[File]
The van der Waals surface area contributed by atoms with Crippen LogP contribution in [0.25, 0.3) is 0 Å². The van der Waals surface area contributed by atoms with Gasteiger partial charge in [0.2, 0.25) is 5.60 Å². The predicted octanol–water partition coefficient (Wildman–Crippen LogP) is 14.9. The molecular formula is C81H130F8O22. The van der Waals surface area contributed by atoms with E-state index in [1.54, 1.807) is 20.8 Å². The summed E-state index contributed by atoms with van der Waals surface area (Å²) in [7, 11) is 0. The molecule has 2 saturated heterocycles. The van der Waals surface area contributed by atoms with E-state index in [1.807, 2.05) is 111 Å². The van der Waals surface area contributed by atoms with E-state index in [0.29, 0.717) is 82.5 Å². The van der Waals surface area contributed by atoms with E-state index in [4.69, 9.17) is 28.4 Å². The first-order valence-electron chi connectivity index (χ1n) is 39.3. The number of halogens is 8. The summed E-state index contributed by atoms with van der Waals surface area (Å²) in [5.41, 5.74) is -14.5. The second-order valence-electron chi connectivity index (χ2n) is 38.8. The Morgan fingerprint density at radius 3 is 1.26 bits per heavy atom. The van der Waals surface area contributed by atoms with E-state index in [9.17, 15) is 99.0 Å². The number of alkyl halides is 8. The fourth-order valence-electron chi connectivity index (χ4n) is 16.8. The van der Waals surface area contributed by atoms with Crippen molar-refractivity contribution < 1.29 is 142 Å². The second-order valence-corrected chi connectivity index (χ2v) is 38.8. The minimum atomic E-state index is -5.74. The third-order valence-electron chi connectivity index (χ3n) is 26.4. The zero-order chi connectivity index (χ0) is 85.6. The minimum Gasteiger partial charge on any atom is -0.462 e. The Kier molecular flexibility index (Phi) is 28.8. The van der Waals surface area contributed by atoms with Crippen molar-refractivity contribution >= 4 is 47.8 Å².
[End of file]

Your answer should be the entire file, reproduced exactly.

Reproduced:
The van der Waals surface area contributed by atoms with Crippen LogP contribution in [0.25, 0.3) is 0 Å². The van der Waals surface area contributed by atoms with Gasteiger partial charge in [0.2, 0.25) is 5.60 Å². The predicted octanol–water partition coefficient (Wildman–Crippen LogP) is 14.9. The molecular formula is C81H130F8O22. The van der Waals surface area contributed by atoms with E-state index in [1.54, 1.807) is 20.8 Å². The summed E-state index contributed by atoms with van der Waals surface area (Å²) in [7, 11) is 0. The molecule has 2 saturated heterocycles. The van der Waals surface area contributed by atoms with E-state index in [1.807, 2.05) is 111 Å². The van der Waals surface area contributed by atoms with E-state index in [0.29, 0.717) is 82.5 Å². The van der Waals surface area contributed by atoms with E-state index in [4.69, 9.17) is 28.4 Å². The first-order valence-electron chi connectivity index (χ1n) is 39.3. The number of halogens is 8. The summed E-state index contributed by atoms with van der Waals surface area (Å²) in [5.41, 5.74) is -14.5. The second-order valence-electron chi connectivity index (χ2n) is 38.8. The Morgan fingerprint density at radius 3 is 1.26 bits per heavy atom. The van der Waals surface area contributed by atoms with E-state index in [9.17, 15) is 99.0 Å². The number of alkyl halides is 8. The fourth-order valence-electron chi connectivity index (χ4n) is 16.8. The van der Waals surface area contributed by atoms with Crippen molar-refractivity contribution < 1.29 is 142 Å². The second-order valence-corrected chi connectivity index (χ2v) is 38.8. The minimum atomic E-state index is -5.74. The third-order valence-electron chi connectivity index (χ3n) is 26.4. The zero-order chi connectivity index (χ0) is 85.6. The minimum Gasteiger partial charge on any atom is -0.462 e. The Kier molecular flexibility index (Phi) is 28.8. The van der Waals surface area contributed by atoms with Crippen molar-refractivity contribution >= 4 is 47.8 Å².